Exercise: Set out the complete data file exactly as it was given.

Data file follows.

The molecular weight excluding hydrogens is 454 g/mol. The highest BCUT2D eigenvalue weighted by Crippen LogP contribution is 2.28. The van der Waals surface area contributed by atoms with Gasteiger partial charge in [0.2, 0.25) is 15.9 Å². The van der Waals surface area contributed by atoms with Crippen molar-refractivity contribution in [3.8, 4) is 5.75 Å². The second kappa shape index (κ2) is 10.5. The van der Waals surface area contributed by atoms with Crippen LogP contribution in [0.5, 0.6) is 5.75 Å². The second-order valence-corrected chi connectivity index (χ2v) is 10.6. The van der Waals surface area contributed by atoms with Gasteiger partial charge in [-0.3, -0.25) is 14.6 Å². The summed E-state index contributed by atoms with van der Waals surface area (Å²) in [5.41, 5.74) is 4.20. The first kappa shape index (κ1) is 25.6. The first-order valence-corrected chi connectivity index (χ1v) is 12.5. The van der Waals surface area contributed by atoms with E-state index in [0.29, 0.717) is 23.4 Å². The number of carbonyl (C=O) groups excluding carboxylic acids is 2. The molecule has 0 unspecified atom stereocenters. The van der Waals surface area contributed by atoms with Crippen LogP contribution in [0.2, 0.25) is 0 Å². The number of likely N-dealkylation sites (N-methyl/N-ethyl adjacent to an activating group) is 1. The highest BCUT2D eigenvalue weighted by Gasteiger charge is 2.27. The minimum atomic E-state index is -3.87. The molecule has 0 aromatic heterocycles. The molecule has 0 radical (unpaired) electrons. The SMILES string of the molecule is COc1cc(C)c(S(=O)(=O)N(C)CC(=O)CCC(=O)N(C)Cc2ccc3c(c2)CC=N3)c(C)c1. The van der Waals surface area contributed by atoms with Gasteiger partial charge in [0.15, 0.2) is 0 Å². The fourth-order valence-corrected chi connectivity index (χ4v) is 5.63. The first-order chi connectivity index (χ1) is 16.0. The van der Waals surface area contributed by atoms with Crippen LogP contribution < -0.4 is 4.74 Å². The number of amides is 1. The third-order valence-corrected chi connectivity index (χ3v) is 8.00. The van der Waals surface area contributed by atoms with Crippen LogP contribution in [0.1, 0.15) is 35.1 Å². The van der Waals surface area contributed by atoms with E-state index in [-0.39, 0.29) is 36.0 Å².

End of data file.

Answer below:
The molecular weight excluding hydrogens is 454 g/mol. The highest BCUT2D eigenvalue weighted by Crippen LogP contribution is 2.28. The van der Waals surface area contributed by atoms with Gasteiger partial charge in [0.2, 0.25) is 15.9 Å². The van der Waals surface area contributed by atoms with Crippen molar-refractivity contribution in [3.8, 4) is 5.75 Å². The second kappa shape index (κ2) is 10.5. The van der Waals surface area contributed by atoms with Crippen LogP contribution in [0.5, 0.6) is 5.75 Å². The second-order valence-corrected chi connectivity index (χ2v) is 10.6. The van der Waals surface area contributed by atoms with Gasteiger partial charge in [-0.3, -0.25) is 14.6 Å². The summed E-state index contributed by atoms with van der Waals surface area (Å²) in [5.41, 5.74) is 4.20. The first kappa shape index (κ1) is 25.6. The first-order valence-corrected chi connectivity index (χ1v) is 12.5. The van der Waals surface area contributed by atoms with E-state index in [0.29, 0.717) is 23.4 Å². The number of carbonyl (C=O) groups excluding carboxylic acids is 2. The molecule has 0 unspecified atom stereocenters. The van der Waals surface area contributed by atoms with Crippen LogP contribution in [0.2, 0.25) is 0 Å². The number of likely N-dealkylation sites (N-methyl/N-ethyl adjacent to an activating group) is 1. The highest BCUT2D eigenvalue weighted by Gasteiger charge is 2.27. The minimum atomic E-state index is -3.87. The molecule has 0 aromatic heterocycles. The molecule has 0 radical (unpaired) electrons. The SMILES string of the molecule is COc1cc(C)c(S(=O)(=O)N(C)CC(=O)CCC(=O)N(C)Cc2ccc3c(c2)CC=N3)c(C)c1. The van der Waals surface area contributed by atoms with Gasteiger partial charge in [0.15, 0.2) is 0 Å². The fourth-order valence-corrected chi connectivity index (χ4v) is 5.63. The first-order chi connectivity index (χ1) is 16.0. The van der Waals surface area contributed by atoms with Crippen LogP contribution < -0.4 is 4.74 Å². The number of amides is 1. The third-order valence-corrected chi connectivity index (χ3v) is 8.00. The van der Waals surface area contributed by atoms with Crippen LogP contribution in [0.1, 0.15) is 35.1 Å². The van der Waals surface area contributed by atoms with E-state index in [-0.39, 0.29) is 36.0 Å².